This is part 2 of the posts on Linear Regression. Part 1 gave an introduction, motivation and defined many of the terms that will be used. You might want to give that a read before looking at this.

You are free to use this post as you see fit. It was converted to html from a Jupyter notebook. The notebook is available at https://github.com/dbkinghorn/blog-jupyter-notebooks

The focus in this post is on getting our data and taking a first look at it. We will use some of the of the standard (nice!) tools available as Python modules to do this.

Since this is supposed to be an introduction I will be fairly verbose in descriptions of what is being done. Most of the dialog will be in "markdown" cells like what you are reading now. I will use Python comments in code cells for short descriptions.

I got the data I'm using from Kaggle. Kaggle is an interesting data analysis community site and worth a visit if you haven't seen it. The data set is on the page "House Sales in King County, USA". The data is in a .zip file and will expand to a .csv file (comma separated values). Grab that, unzip it and put it in your working directory.

Now the real work starts. We have some data so the first thing we need to do see if it is usable. **Our goal is simple: Find some "interesting" data to use for an example of linear regression.** We are guessing that housing sale prices data will correlate well with the size of a house. However,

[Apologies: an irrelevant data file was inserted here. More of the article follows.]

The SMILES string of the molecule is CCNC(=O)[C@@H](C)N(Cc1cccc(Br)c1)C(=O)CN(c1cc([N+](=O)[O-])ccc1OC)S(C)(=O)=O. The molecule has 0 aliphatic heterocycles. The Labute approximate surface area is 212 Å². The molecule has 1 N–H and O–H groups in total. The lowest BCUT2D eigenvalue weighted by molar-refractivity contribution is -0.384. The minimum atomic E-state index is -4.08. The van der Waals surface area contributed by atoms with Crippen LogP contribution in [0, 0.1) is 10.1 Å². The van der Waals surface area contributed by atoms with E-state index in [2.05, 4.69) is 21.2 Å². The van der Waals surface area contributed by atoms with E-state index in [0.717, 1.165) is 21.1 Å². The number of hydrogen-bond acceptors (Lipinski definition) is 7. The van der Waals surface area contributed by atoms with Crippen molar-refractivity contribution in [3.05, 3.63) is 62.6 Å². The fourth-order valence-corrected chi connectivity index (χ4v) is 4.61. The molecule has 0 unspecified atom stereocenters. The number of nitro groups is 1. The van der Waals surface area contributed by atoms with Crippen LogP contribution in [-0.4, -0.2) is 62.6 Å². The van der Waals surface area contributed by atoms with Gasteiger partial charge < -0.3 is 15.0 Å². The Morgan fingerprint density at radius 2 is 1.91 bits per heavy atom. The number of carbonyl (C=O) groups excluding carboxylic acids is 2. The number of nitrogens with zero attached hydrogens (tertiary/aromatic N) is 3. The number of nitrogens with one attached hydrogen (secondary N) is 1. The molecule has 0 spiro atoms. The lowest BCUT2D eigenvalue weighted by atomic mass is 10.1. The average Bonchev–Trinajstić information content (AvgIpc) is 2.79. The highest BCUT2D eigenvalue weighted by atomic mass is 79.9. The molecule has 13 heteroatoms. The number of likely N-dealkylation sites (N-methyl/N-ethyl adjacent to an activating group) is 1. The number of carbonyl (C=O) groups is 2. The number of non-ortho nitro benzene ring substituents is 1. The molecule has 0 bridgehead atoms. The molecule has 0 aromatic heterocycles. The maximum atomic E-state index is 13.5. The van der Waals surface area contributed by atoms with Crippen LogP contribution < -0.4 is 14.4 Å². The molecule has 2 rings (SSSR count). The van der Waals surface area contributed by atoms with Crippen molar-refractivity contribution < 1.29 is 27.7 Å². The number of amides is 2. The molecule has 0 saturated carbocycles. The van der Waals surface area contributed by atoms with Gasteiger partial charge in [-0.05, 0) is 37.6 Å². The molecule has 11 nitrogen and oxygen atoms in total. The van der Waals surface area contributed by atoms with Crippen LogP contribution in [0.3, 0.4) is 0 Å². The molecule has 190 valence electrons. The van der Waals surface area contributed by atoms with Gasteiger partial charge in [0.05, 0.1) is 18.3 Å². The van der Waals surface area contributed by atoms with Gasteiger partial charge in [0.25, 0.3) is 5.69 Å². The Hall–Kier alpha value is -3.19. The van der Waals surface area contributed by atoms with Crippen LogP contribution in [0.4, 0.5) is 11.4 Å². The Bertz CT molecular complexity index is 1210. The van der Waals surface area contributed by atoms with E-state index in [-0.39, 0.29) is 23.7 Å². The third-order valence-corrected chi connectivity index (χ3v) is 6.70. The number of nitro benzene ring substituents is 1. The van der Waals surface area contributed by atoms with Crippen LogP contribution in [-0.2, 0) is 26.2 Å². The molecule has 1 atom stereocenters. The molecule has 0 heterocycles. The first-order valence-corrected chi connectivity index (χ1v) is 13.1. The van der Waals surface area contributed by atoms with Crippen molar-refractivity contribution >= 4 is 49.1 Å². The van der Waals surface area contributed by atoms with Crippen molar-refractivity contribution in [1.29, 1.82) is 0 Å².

... the first rule of data analysis is don't assume anything! Look at the data and make sure it usable. Remember, garbage in garbage out!

Lets take a look at this data set and see if we can use it.

The fist thing we need to do is load some Python tools. The following module loads will become a pretty standard start to this kind of work. We are importing modules and using the common abrivations for their namespaces. [`pandas`

, `numpy`

, `matplotlib`

, and `seaborn`

are common tools for this work. I hope to write separate usage posts on these at some point ]

**pandas**-- is a VERY useful data handling package for Python (it is one of the reasons that Python has become so popular for data analysis!**numpy**-- is a standard Python module for numerical calculations with nice array (vector and matrix) handling.**matplotlib**-- is a popular plotting library often used as a backend for other packages.**seaborn**-- is very nice plotting and data handling package that uses matplotlib (easier to use)`%matplotlib inline`

-- is what is know as a Jupyter notebook**magic**it is a just telling the notebook to put the plots in-line in the notebook.`pd.set_option('...')`

-- lines are just something I added to make the output formatting look better in some of the output cells.

```
In [1]:
```import pandas as pd # data handeling
import numpy as np # numeriacal computing
import matplotlib.pyplot as plt # plotting core
import seaborn as sns # higher level plotting tools